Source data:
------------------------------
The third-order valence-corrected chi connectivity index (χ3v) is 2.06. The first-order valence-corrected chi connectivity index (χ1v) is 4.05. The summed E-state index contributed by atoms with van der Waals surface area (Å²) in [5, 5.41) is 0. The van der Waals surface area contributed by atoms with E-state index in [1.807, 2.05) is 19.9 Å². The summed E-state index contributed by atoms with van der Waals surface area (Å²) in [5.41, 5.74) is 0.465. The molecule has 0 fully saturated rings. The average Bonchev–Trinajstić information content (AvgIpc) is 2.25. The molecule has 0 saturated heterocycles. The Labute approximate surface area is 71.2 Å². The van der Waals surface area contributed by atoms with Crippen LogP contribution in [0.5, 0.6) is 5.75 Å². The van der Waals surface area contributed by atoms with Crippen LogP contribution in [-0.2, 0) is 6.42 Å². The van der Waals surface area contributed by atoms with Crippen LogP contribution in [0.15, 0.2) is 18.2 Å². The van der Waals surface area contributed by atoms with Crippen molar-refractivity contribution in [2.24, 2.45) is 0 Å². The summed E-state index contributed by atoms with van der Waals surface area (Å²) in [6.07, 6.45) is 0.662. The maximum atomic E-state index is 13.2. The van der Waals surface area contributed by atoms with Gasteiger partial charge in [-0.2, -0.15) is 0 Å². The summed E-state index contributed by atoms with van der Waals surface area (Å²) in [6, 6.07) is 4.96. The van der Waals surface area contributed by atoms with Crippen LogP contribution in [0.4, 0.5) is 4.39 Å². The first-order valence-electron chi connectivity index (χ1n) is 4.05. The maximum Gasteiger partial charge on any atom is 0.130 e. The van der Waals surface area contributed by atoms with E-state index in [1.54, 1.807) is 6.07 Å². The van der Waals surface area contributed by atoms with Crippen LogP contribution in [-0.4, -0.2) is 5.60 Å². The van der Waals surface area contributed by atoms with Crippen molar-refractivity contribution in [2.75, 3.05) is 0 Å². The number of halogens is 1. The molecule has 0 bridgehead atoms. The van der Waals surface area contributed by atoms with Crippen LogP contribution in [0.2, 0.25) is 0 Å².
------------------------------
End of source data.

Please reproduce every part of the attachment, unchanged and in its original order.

The third-order valence-corrected chi connectivity index (χ3v) is 2.06. The first-order valence-corrected chi connectivity index (χ1v) is 4.05. The summed E-state index contributed by atoms with van der Waals surface area (Å²) in [5, 5.41) is 0. The van der Waals surface area contributed by atoms with E-state index in [1.807, 2.05) is 19.9 Å². The summed E-state index contributed by atoms with van der Waals surface area (Å²) in [5.41, 5.74) is 0.465. The molecule has 0 fully saturated rings. The average Bonchev–Trinajstić information content (AvgIpc) is 2.25. The molecule has 0 saturated heterocycles. The Labute approximate surface area is 71.2 Å². The van der Waals surface area contributed by atoms with Crippen LogP contribution in [0.5, 0.6) is 5.75 Å². The van der Waals surface area contributed by atoms with Crippen LogP contribution in [-0.2, 0) is 6.42 Å². The van der Waals surface area contributed by atoms with Crippen LogP contribution in [0.15, 0.2) is 18.2 Å². The van der Waals surface area contributed by atoms with Crippen molar-refractivity contribution in [2.24, 2.45) is 0 Å². The summed E-state index contributed by atoms with van der Waals surface area (Å²) in [6.07, 6.45) is 0.662. The maximum atomic E-state index is 13.2. The van der Waals surface area contributed by atoms with Gasteiger partial charge in [-0.2, -0.15) is 0 Å². The summed E-state index contributed by atoms with van der Waals surface area (Å²) in [6, 6.07) is 4.96. The van der Waals surface area contributed by atoms with Crippen LogP contribution in [0.4, 0.5) is 4.39 Å². The first-order valence-electron chi connectivity index (χ1n) is 4.05. The maximum Gasteiger partial charge on any atom is 0.130 e. The van der Waals surface area contributed by atoms with E-state index in [1.54, 1.807) is 6.07 Å². The van der Waals surface area contributed by atoms with Crippen LogP contribution in [-0.4, -0.2) is 5.60 Å². The van der Waals surface area contributed by atoms with Crippen molar-refractivity contribution in [2.75, 3.05) is 0 Å². The number of halogens is 1. The molecule has 0 bridgehead atoms. The van der Waals surface area contributed by atoms with Crippen LogP contribution in [0.2, 0.25) is 0 Å².